Feynman consistently tested the frontiers of his own competence by teaching himself a wide and wild array of skills, always romancing the intoxicating uncertainty of not-quite knowing. Knowing nothing about drawing, he taught himself to make perfect freehand circles on the blackboard; He taught himself how to write Chinese. He taught himself how to force everything from his field of vision except for his research problem of the moment. Lastly he taught himself how to live with cancer, and then how to surrender to it.

There is also the story that has become part of physics lore. A young Feynman grew bored in the remote New Mexico desert while working on the atomic bomb during World War II. He amused himself by learning to pick the combination locks in the supposedly secure filing cabinets containing America’s nuclear secrets. Frustrated administrators of the project changed to more secure locks and, as you might guess, Feynman picked those locks as well—all for the fun of it.

No One Really Knows–That What makes it Fun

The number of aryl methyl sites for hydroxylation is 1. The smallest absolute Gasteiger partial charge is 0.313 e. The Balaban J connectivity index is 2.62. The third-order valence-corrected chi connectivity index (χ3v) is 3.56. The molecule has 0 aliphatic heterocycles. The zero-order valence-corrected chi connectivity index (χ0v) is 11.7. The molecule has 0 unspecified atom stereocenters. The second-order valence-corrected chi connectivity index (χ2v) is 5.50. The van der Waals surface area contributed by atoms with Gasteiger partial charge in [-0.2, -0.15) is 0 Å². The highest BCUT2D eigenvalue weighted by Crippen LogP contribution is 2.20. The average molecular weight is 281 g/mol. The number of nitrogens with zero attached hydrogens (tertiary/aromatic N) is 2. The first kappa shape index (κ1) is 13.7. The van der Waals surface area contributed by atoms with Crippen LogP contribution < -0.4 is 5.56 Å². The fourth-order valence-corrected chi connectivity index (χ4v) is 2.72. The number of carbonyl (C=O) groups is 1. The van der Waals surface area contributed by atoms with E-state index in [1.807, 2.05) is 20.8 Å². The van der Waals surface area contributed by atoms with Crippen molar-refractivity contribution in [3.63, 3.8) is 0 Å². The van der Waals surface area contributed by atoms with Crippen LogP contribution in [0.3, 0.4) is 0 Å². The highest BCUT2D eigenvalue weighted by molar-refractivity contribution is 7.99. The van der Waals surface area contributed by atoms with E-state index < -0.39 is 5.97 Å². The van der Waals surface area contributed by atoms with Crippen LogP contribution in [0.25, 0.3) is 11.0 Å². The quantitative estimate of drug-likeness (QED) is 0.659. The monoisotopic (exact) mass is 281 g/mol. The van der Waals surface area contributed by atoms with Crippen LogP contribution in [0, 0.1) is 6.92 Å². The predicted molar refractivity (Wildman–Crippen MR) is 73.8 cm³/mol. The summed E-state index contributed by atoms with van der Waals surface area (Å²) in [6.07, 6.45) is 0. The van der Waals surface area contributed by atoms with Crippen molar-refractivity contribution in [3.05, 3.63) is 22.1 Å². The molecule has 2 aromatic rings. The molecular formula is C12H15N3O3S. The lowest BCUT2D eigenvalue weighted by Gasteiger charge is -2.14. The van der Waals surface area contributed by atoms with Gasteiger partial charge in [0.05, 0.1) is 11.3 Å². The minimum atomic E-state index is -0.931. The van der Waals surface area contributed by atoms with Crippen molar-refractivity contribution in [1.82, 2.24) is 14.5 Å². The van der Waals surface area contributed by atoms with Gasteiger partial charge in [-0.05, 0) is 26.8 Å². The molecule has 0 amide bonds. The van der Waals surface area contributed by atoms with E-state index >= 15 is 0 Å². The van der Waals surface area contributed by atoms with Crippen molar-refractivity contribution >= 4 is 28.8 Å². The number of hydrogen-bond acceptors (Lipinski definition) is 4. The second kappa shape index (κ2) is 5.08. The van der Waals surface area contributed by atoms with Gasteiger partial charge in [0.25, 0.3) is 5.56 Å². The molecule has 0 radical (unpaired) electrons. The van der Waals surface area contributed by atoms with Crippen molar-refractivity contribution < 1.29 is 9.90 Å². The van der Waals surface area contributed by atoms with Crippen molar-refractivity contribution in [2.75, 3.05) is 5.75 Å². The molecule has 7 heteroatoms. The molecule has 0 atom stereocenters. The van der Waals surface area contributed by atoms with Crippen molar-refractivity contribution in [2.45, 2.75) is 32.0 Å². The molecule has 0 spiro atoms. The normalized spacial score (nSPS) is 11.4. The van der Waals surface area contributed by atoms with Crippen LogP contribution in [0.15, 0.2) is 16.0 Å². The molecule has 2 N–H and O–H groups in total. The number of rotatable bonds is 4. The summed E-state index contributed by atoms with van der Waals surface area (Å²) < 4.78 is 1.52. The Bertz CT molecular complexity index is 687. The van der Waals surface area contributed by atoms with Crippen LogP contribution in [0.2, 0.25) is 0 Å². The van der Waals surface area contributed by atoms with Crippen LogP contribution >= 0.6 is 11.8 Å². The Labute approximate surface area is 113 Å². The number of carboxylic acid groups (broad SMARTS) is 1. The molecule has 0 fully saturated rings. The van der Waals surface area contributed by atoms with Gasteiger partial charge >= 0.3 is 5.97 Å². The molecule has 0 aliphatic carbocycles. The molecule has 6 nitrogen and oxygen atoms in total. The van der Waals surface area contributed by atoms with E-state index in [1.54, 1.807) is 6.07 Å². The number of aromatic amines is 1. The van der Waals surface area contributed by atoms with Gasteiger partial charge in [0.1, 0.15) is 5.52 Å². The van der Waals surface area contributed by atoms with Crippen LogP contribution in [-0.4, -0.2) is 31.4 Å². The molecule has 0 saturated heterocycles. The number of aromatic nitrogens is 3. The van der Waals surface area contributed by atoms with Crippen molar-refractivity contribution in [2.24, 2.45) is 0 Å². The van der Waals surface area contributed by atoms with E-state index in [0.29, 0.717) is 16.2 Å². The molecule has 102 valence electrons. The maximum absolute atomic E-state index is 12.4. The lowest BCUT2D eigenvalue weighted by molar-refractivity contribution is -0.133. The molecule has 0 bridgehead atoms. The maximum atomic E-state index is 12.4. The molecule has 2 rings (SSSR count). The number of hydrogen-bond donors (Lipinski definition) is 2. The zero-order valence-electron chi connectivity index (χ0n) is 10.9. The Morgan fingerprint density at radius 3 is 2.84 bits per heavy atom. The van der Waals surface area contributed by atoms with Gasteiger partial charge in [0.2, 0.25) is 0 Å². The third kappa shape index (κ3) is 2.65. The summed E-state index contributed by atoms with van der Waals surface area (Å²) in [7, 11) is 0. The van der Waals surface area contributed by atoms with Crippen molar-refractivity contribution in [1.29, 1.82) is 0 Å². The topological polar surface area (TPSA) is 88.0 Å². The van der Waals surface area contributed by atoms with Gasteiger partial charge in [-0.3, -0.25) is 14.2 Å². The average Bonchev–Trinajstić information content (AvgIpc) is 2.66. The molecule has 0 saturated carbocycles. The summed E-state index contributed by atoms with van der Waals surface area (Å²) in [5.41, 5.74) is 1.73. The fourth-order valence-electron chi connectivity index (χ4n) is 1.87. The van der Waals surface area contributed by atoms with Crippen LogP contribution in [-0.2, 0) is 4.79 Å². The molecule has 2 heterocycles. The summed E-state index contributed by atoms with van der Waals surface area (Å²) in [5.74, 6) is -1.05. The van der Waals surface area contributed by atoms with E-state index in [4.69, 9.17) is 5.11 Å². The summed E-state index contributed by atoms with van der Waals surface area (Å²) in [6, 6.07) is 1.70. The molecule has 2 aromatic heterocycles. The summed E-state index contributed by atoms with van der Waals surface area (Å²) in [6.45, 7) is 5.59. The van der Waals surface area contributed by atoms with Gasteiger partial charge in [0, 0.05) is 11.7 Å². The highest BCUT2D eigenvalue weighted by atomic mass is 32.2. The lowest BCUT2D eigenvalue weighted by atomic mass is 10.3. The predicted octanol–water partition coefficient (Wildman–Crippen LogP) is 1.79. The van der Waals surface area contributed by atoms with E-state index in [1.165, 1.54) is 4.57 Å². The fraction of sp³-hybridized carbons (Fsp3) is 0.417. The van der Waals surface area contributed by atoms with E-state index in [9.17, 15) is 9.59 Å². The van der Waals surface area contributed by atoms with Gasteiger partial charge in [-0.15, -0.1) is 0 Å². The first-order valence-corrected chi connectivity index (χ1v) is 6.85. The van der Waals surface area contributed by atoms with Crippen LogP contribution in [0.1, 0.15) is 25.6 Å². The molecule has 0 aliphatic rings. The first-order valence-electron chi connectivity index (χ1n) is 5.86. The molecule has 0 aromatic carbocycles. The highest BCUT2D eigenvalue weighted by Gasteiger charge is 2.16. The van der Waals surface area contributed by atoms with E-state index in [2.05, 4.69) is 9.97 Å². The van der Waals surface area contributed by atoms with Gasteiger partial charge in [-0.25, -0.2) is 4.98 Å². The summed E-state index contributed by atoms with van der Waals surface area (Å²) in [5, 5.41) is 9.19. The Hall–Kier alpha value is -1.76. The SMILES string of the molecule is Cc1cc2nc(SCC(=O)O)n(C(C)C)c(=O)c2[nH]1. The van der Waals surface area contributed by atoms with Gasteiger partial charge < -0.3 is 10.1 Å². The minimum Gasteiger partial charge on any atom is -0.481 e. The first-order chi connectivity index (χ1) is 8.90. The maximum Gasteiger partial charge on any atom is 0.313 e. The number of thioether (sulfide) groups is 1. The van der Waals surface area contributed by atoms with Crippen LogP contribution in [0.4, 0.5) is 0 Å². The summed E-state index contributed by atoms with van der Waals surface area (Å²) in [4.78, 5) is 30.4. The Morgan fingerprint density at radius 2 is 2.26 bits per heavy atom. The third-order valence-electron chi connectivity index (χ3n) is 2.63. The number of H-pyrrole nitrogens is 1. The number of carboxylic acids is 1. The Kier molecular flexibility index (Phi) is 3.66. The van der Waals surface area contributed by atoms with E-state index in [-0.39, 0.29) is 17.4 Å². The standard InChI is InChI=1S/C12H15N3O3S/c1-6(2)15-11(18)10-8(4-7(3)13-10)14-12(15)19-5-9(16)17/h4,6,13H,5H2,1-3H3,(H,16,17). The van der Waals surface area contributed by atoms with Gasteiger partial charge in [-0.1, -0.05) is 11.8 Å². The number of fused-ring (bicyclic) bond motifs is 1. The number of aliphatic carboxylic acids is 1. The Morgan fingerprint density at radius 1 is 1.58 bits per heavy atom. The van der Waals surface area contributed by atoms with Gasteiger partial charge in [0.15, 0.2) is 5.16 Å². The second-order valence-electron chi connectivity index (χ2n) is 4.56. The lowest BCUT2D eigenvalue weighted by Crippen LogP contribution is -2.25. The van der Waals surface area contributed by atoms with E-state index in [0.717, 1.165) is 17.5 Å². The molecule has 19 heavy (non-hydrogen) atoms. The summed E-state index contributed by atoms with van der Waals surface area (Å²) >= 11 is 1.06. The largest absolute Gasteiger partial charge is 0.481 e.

Feynman is the poster child for the delight of toying with curiosity and uncertainty. In my research of Feynman on curiosity and uncertainty I came upon this statement by Carl Sagan. For me, his comments are essential for the truly curious person to remain open-minded, resting on the value of uncertainty and the humility to admit no one human has a lock on truth.

“If we ever reach the point where we think we thoroughly understand who we are and where we came from,” Carl Sagan wrote, “we will have failed.” Perhaps because, as Krista Tippett has observed, science and religion “ask different kinds of questions altogether, probing and illuminating in ways neither could alone.”

Sagan’s and Tippett’s comments are appropriate not only for religion and science, but also for all human knowledge as we know it. For me, except for the inexplicable power of Love, everything we know is subject to review, reconsideration, and quite possibly change.

Scary? What’s there to lose in the art of learning?

Radical Open-Mindedness

A Most Lonely Option

Photo courtesy of ClaudioVentrella at istockphoto

IMPORTANT NOTE: Parts of this post have been directly lifted from Maria Popova of Brainpickings.